Beginning drums

Wraggem

Junior Member
So I recently became interested in starting to learn how to play drums, I haven't got the slightest clue about anything music related, I'm fourteen years old, I was just wondering about the difficulty of drums, if there is particular types of drums which are different to learn as I'm into pop punk, and if fourteen is a bit late to start learning?
 
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The Old Hyde

Guest
So I recently became interested in starting to learn how to play drums, I haven't got the slightest clue about anything music related, I'm fourteen years old, I was just wondering about the difficulty of drums, if there is particular types of drums which are different to learn as I'm into pop punk, and if fourteen is a bit late to start learning?
Good for you, as far as 14 being too late, its not. You can learn at any age really. just be realistic in your goals at first so you don't get frustrated and give up. as far as difficulty that pertains to each individual drummer. some can play right away, some cant and need more time. if you can, find a teacher with a kit and see if you like it.
 

Hollywood Jim

Platinum Member
It is never too late to start playing drums. Especially if you enjoy it.

Find a drum teacher. At least for a few lessons. This will start you out in the right direction.

Buy a drum pad and a pair of sticks. Put your head phones on with your favorite songs and tap out the rhythm while you listen.
You will soon discover if you want to be a drummer.

You might want to buy a cheap set of electronic drums. They are good to learn on and they won't disturb the neighbors and your family.

.
 

Souljacker

Silver Member
So I recently became interested in starting to learn how to play drums, I haven't got the slightest clue about anything music related, I'm fourteen years old, I was just wondering about the difficulty of drums, if there is particular types of drums which are different to learn as I'm into pop punk, and if fourteen is a bit late to start learning?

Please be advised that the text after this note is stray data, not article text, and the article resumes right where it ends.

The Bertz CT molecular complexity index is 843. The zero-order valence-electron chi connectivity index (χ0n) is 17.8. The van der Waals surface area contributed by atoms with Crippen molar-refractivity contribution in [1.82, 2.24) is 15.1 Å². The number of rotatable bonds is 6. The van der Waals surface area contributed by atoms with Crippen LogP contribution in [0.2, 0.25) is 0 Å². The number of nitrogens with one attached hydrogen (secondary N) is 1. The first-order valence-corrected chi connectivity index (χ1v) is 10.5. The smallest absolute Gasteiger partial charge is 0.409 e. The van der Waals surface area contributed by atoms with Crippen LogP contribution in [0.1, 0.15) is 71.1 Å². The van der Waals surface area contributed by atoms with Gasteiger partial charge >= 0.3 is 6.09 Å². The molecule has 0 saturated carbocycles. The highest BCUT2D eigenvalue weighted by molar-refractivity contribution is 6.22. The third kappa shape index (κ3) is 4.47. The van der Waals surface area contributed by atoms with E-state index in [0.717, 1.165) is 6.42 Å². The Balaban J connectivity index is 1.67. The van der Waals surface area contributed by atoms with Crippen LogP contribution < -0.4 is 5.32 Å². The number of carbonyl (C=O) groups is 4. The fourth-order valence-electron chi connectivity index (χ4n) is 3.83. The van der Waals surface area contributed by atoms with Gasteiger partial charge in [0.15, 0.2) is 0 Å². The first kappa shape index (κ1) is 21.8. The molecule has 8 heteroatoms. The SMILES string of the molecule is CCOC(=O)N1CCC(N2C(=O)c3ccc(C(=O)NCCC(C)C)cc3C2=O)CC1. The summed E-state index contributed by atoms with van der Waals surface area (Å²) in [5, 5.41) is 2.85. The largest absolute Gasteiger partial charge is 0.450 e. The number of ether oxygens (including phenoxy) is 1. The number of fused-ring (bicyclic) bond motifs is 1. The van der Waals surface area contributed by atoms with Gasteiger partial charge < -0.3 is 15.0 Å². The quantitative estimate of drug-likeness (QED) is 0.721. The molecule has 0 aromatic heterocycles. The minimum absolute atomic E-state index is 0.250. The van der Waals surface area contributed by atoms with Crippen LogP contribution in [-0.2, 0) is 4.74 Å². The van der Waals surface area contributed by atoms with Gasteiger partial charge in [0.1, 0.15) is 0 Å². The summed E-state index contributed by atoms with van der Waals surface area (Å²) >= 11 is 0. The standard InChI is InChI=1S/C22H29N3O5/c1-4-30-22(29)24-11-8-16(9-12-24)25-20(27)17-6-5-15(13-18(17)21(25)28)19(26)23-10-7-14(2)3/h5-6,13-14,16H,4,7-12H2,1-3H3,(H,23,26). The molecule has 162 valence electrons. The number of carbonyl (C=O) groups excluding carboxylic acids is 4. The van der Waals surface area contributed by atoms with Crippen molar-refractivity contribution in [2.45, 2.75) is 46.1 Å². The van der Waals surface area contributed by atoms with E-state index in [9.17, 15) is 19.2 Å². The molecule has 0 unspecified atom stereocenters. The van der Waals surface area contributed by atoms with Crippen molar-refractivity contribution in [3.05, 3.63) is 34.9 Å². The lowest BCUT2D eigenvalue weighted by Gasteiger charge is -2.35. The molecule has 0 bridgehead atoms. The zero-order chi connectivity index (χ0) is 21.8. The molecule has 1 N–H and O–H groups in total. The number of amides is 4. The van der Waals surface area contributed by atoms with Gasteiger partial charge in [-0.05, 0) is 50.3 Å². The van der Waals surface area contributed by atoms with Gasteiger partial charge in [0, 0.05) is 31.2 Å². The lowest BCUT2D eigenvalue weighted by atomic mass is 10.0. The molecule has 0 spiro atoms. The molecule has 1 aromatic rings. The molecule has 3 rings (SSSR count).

Hi, Wraggem.

14 is definitely not too late to start playing. I started at 16 and many will have started at a similar age or later.

There are numerous different styles of music and this is also reflected in drums. For example rock drumming will take a different approach to jazz drumming. Other styles too will have their own individual traits that make them what they are.

I'd advise to start searching out a good teacher in your local area. He/she will give you a structure to follow and correct any mistakes you have in your technique that you may develop, stopping any bad habits.

Best of luck!
 

dazzlez

Senior Member
you're not too old, quite young actually.

Buy a pair of sticks and a practice pad, watch this beginner video-series:
http://www.vicfirth.com/education/wessels_beginner-lessons.php

That might not be the most fun lessons to do but if you go through with it, learning the fun stuff(beats and fills) will go MUCH quicker.

You should also take a live lesson and see how you like it.

Drums feels easy in the beginning, learning your first beats will go quick. You will be able to play a long to AC/DC rock songs after a couple of months.
Drums get really hard after the basics in my experience. So a very steep learning curve at start and then you will have to practice a lot to see any improvement. The way and what you practice will be important as well. A lot of drummers without teachers doesn't learn the rudiments and that slow down their progress loads (myself for example).
 

MaryO

Platinum Member
congrats on your decision. My best advice...get a teacher and a good practice pad....this will get you started nicely. And just remember to have fun :)

As for being too old...definitely not! I started at age 43! Just think where I'd be now if I had started at 14!

Good luck and Happy Drumming!
 

Wraggem

Junior Member
Thanks everyone, I think drums would suit me best out of all instruments, but I've never played a musical instrument at all, I've no idea where to start